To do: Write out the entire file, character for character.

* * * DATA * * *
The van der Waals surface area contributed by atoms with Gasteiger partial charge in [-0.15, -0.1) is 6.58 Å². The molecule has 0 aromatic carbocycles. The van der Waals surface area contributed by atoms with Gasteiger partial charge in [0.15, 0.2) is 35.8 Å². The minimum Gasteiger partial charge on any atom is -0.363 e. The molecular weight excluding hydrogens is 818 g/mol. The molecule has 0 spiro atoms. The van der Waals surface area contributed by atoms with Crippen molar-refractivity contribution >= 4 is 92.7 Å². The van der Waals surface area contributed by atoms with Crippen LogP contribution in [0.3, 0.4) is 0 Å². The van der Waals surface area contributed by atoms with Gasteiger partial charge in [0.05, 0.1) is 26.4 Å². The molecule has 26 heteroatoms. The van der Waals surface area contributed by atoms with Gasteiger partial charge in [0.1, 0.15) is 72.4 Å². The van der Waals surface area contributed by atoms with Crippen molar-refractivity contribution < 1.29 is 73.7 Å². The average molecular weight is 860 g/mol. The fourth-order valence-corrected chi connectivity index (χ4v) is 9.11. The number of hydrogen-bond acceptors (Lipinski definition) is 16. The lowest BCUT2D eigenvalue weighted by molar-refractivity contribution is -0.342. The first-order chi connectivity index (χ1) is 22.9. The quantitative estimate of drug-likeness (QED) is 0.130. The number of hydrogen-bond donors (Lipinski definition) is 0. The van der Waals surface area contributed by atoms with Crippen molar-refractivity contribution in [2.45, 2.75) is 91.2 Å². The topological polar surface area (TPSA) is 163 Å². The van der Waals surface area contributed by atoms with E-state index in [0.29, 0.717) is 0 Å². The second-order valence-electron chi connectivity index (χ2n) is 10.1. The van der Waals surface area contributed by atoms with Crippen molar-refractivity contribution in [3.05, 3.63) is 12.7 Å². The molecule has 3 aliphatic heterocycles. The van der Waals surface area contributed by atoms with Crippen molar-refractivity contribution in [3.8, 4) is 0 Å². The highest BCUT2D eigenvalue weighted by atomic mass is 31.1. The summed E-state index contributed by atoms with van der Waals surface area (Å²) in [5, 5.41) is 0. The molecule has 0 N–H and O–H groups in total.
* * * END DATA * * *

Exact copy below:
The van der Waals surface area contributed by atoms with Gasteiger partial charge in [-0.15, -0.1) is 6.58 Å². The molecule has 0 aromatic carbocycles. The van der Waals surface area contributed by atoms with Gasteiger partial charge in [0.15, 0.2) is 35.8 Å². The minimum Gasteiger partial charge on any atom is -0.363 e. The molecular weight excluding hydrogens is 818 g/mol. The molecule has 0 spiro atoms. The van der Waals surface area contributed by atoms with Crippen molar-refractivity contribution >= 4 is 92.7 Å². The van der Waals surface area contributed by atoms with Crippen LogP contribution in [0.3, 0.4) is 0 Å². The van der Waals surface area contributed by atoms with Gasteiger partial charge in [0.05, 0.1) is 26.4 Å². The molecule has 26 heteroatoms. The van der Waals surface area contributed by atoms with Gasteiger partial charge in [0.1, 0.15) is 72.4 Å². The van der Waals surface area contributed by atoms with Crippen molar-refractivity contribution < 1.29 is 73.7 Å². The average molecular weight is 860 g/mol. The fourth-order valence-corrected chi connectivity index (χ4v) is 9.11. The number of hydrogen-bond acceptors (Lipinski definition) is 16. The lowest BCUT2D eigenvalue weighted by molar-refractivity contribution is -0.342. The first-order chi connectivity index (χ1) is 22.9. The quantitative estimate of drug-likeness (QED) is 0.130. The number of hydrogen-bond donors (Lipinski definition) is 0. The van der Waals surface area contributed by atoms with Crippen molar-refractivity contribution in [2.45, 2.75) is 91.2 Å². The topological polar surface area (TPSA) is 163 Å². The van der Waals surface area contributed by atoms with E-state index in [0.29, 0.717) is 0 Å². The second-order valence-electron chi connectivity index (χ2n) is 10.1. The van der Waals surface area contributed by atoms with Crippen molar-refractivity contribution in [3.05, 3.63) is 12.7 Å². The molecule has 3 aliphatic heterocycles. The van der Waals surface area contributed by atoms with Crippen molar-refractivity contribution in [3.8, 4) is 0 Å². The highest BCUT2D eigenvalue weighted by atomic mass is 31.1. The summed E-state index contributed by atoms with van der Waals surface area (Å²) in [5, 5.41) is 0. The molecule has 0 N–H and O–H groups in total.